Democrats vow fight on gun reform, but don’t expect any wins


In the wake of America’s latest school massacre, House Democrats are pushing once again for tougher checks on firearms and new limits on who can own them.

But as Congress returns to Washington this week following a long spring recess, even some of Capitol Hill’s most ardent gun reformers say they don’t expect last month’s tragedy at an elementary school in Nashville, Tenn., — where a lone suspect shot and killed three adults and three children — to spur Congress to pass any new gun constraints, given the near-unanimous opposition from Republicans in both chambers.

The groundwork for inaction was laid — and the pessimism fueled, Democrats said — by the gruesome shooting rampage at Sandy Hook Elementary School in Newtown, Conn., where a lone gunman killed 26 people — including 20 schoolchildren — in 2012. If that wasn’t enough to spur GOP action, they contend, then neither is Nashville. 

“I’m the least cynical person in this building. But you know, Sandy Hook happened 20 miles from my house, and I thought: this changes everything. And of course, it changed very little,” Rep. Jim Himes (D-Conn.) said. “I’m just devastated that these things are just going to keep happening.”

Rep. Mike Quigley (D-Ill.), another longtime gun reform proponent, sounded similarly fatalistic, saying Democrats can promote tougher gun laws through “acts of defiance and messaging.” But in the end, Republicans will sink any reform effort, he said. 

“If they didn’t do anything after Sandy Hook, what makes us think they’re going to do anything now?” Quigley said.

The tone of resignation has grown familiar in the halls of Congress as the horrors of epidemic mass shootings have repeatedly met the political realities of Capitol Hill, where Republicans are virtually united against any new restrictions on the sale and ownership of firearms.

The GOP opposition runs counter to the sentiments of voters — even Republicans — who are overwhelmingly in favor of tailored reforms like an expansion of background checks to screen out potentially violent people, according to numerous public opinion polls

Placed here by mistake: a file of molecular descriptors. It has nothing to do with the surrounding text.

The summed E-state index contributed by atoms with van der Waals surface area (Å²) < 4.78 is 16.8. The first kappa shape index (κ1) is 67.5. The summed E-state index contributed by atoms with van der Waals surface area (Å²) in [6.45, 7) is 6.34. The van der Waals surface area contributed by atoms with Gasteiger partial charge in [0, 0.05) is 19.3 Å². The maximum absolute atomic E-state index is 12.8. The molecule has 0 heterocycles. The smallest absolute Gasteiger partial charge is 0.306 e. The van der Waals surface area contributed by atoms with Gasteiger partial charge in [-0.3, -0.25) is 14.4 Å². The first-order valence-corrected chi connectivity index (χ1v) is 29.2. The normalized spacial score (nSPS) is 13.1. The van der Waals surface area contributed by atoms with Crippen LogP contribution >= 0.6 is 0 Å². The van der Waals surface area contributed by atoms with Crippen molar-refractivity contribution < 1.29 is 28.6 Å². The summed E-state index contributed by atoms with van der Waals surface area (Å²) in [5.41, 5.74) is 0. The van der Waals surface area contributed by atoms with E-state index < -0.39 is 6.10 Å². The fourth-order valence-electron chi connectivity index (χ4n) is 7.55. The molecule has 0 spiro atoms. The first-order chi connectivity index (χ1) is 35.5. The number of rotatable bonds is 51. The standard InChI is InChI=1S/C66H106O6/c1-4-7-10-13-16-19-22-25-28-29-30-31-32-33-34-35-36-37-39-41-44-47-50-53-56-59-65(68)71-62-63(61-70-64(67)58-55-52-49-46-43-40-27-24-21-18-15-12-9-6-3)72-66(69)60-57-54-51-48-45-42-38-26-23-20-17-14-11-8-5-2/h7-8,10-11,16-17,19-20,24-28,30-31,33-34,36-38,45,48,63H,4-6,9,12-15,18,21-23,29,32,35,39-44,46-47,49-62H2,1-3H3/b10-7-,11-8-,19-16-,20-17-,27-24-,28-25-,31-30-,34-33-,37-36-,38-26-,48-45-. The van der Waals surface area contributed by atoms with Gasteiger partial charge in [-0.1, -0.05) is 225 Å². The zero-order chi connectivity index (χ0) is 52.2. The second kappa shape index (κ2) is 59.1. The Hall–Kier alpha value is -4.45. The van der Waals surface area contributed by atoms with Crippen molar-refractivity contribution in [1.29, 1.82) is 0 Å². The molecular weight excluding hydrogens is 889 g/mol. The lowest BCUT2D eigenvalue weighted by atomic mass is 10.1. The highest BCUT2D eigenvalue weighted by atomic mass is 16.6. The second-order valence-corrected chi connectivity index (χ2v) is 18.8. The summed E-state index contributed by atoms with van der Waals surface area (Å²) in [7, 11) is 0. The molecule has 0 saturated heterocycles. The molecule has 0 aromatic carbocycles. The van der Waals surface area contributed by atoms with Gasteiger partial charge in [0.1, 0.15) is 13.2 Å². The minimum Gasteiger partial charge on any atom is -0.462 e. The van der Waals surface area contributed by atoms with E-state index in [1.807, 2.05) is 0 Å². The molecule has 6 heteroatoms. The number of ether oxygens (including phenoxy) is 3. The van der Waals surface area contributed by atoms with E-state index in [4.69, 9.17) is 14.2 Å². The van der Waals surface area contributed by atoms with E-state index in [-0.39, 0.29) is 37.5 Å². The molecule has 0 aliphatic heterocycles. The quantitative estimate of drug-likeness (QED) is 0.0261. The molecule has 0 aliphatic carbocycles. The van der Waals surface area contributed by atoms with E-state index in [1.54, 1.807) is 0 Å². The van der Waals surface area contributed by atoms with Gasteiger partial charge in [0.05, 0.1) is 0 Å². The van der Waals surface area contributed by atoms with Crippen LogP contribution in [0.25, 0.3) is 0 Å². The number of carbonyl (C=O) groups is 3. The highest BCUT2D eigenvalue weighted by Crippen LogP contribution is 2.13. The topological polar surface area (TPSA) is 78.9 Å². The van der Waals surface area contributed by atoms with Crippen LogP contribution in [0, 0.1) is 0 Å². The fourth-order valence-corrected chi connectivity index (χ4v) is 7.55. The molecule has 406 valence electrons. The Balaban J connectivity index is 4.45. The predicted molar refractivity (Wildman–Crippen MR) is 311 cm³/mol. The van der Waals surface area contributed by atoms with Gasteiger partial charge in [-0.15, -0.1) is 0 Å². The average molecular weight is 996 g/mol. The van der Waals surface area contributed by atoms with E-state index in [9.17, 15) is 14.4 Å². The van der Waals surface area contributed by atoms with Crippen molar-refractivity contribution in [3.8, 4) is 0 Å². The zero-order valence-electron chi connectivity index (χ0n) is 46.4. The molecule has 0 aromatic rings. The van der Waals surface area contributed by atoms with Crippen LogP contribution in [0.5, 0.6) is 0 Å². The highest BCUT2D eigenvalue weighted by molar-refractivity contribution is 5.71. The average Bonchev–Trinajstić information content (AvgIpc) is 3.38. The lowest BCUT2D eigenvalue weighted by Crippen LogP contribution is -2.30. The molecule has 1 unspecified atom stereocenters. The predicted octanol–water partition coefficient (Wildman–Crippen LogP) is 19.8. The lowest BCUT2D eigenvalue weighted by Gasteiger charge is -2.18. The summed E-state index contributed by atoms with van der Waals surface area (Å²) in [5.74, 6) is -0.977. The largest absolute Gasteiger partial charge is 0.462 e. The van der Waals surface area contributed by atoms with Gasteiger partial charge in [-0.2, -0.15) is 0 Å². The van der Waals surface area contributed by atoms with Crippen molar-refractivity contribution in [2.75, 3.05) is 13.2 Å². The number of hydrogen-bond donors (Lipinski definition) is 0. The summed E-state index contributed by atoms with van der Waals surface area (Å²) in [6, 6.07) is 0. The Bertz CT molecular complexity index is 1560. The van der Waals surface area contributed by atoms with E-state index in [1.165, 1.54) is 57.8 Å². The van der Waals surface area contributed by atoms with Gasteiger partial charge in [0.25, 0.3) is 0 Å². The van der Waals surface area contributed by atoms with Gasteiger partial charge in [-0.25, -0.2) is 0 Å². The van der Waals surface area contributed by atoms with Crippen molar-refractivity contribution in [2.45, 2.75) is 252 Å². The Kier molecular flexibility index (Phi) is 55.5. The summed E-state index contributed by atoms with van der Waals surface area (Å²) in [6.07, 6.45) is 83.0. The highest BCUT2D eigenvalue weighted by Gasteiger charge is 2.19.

With that in mind, Democrats are planning a strategy to promote a series of gun reforms in the coming weeks — including background checks, an assault weapons ban, red flag laws, and others — in an effort to pressure GOP leaders to bring the popular proposals to the floor this year. 

Democrats, as the House minority, have few tools at their disposal. But they’re eyeing a procedural gambit, known as a discharge petition, which empowers a simple House majority — 218 members — to force votes on bills the Speaker refuses to consider. 

Given the Republicans’ slim majority, that means Democrats would need only five GOP lawmakers to endorse the petition. Lending them a boost, a Republican, Rep. Brian Fitzpatrick (Pa.), is the lead sponsor of the background check proposal. 

Still, only eight Republicans had voted in favor of that bill in the last Congress, and several of those lawmakers have since retired, including Reps. Adam Kinzinger (R-Ill.) and Fred Upton (R-Mich.). The numbers have left even the most enthusiastic gun reformers to predict that the discharge petition is likely doomed from the start. 

“Pretty hard to count to five [Republicans] in that group; I can count to two or three,” Rep. Jared Huffman (D-Calif.) said just after the Nashville shooting. “Lots of interest, lots of emotion. But the math is a problem in this House.”